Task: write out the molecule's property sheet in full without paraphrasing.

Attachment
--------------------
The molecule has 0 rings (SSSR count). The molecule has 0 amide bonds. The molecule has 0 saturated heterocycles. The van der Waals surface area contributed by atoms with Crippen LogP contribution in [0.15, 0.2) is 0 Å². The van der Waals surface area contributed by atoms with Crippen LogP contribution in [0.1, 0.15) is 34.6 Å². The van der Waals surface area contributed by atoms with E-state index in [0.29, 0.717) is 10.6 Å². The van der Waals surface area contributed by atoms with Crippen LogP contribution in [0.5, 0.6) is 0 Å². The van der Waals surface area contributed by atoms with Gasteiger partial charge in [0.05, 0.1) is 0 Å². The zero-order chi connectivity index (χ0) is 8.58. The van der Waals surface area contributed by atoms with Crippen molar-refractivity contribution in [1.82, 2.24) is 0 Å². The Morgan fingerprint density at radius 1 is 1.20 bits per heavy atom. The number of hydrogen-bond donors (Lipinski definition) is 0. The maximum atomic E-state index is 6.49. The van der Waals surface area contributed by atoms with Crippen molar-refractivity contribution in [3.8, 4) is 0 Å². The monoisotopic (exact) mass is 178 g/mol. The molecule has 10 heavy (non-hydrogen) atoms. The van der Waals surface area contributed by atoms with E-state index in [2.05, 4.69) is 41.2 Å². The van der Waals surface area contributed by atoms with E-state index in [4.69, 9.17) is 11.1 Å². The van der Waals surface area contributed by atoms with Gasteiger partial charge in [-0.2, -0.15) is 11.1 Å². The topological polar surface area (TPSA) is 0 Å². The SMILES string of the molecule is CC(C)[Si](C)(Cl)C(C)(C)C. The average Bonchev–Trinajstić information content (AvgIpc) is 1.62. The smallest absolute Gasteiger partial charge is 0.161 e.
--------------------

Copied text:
The molecule has 0 rings (SSSR count). The molecule has 0 amide bonds. The molecule has 0 saturated heterocycles. The van der Waals surface area contributed by atoms with Crippen LogP contribution in [0.15, 0.2) is 0 Å². The van der Waals surface area contributed by atoms with Crippen LogP contribution in [0.1, 0.15) is 34.6 Å². The van der Waals surface area contributed by atoms with E-state index in [0.29, 0.717) is 10.6 Å². The van der Waals surface area contributed by atoms with Crippen LogP contribution in [0.5, 0.6) is 0 Å². The van der Waals surface area contributed by atoms with Gasteiger partial charge in [0.05, 0.1) is 0 Å². The zero-order chi connectivity index (χ0) is 8.58. The van der Waals surface area contributed by atoms with Crippen molar-refractivity contribution in [1.82, 2.24) is 0 Å². The Morgan fingerprint density at radius 1 is 1.20 bits per heavy atom. The number of hydrogen-bond donors (Lipinski definition) is 0. The maximum atomic E-state index is 6.49. The van der Waals surface area contributed by atoms with Crippen molar-refractivity contribution in [3.8, 4) is 0 Å². The monoisotopic (exact) mass is 178 g/mol. The molecule has 10 heavy (non-hydrogen) atoms. The van der Waals surface area contributed by atoms with E-state index in [2.05, 4.69) is 41.2 Å². The van der Waals surface area contributed by atoms with E-state index in [4.69, 9.17) is 11.1 Å². The van der Waals surface area contributed by atoms with Gasteiger partial charge in [-0.2, -0.15) is 11.1 Å². The topological polar surface area (TPSA) is 0 Å². The SMILES string of the molecule is CC(C)[Si](C)(Cl)C(C)(C)C. The average Bonchev–Trinajstić information content (AvgIpc) is 1.62. The smallest absolute Gasteiger partial charge is 0.161 e.